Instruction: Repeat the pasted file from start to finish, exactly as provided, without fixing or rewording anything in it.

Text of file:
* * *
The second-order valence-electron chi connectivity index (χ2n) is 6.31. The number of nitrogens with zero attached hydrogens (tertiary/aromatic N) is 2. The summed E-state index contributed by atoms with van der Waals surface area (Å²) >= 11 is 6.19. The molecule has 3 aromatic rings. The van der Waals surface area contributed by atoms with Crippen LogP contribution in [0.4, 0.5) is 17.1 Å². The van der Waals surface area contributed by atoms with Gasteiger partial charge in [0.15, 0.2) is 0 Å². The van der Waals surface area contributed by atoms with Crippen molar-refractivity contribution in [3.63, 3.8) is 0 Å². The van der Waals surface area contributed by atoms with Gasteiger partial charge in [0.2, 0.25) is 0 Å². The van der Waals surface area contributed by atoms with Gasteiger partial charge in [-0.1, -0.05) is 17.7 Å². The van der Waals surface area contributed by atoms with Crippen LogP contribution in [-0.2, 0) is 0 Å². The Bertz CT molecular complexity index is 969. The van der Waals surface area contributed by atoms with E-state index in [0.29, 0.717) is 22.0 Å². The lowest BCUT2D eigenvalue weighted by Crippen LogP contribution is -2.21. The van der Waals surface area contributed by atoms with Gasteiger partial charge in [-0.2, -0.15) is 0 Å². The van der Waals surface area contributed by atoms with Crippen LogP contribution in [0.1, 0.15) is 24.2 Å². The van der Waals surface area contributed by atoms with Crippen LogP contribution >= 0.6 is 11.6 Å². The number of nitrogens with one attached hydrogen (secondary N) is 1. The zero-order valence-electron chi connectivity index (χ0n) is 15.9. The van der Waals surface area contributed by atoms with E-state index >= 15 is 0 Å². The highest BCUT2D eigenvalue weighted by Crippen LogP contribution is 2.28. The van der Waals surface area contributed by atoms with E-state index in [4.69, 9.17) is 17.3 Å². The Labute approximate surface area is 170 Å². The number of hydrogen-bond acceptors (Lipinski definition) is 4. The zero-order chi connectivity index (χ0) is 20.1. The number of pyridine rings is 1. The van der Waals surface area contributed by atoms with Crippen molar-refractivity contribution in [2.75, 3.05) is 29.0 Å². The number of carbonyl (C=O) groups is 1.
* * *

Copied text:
The second-order valence-electron chi connectivity index (χ2n) is 6.31. The number of nitrogens with zero attached hydrogens (tertiary/aromatic N) is 2. The summed E-state index contributed by atoms with van der Waals surface area (Å²) >= 11 is 6.19. The molecule has 3 aromatic rings. The van der Waals surface area contributed by atoms with Crippen LogP contribution in [0.4, 0.5) is 17.1 Å². The van der Waals surface area contributed by atoms with Gasteiger partial charge in [0.15, 0.2) is 0 Å². The van der Waals surface area contributed by atoms with Crippen molar-refractivity contribution in [3.63, 3.8) is 0 Å². The van der Waals surface area contributed by atoms with Gasteiger partial charge in [0.2, 0.25) is 0 Å². The van der Waals surface area contributed by atoms with Gasteiger partial charge in [-0.1, -0.05) is 17.7 Å². The van der Waals surface area contributed by atoms with Crippen LogP contribution in [-0.2, 0) is 0 Å². The Bertz CT molecular complexity index is 969. The van der Waals surface area contributed by atoms with E-state index in [0.29, 0.717) is 22.0 Å². The lowest BCUT2D eigenvalue weighted by Crippen LogP contribution is -2.21. The van der Waals surface area contributed by atoms with Gasteiger partial charge in [-0.2, -0.15) is 0 Å². The van der Waals surface area contributed by atoms with Crippen LogP contribution in [0.1, 0.15) is 24.2 Å². The van der Waals surface area contributed by atoms with Crippen LogP contribution >= 0.6 is 11.6 Å². The number of nitrogens with one attached hydrogen (secondary N) is 1. The zero-order valence-electron chi connectivity index (χ0n) is 15.9. The van der Waals surface area contributed by atoms with E-state index >= 15 is 0 Å². The highest BCUT2D eigenvalue weighted by Crippen LogP contribution is 2.28. The van der Waals surface area contributed by atoms with E-state index in [4.69, 9.17) is 17.3 Å². The Labute approximate surface area is 170 Å². The number of hydrogen-bond acceptors (Lipinski definition) is 4. The zero-order chi connectivity index (χ0) is 20.1. The number of pyridine rings is 1. The van der Waals surface area contributed by atoms with Crippen molar-refractivity contribution in [2.75, 3.05) is 29.0 Å². The number of carbonyl (C=O) groups is 1.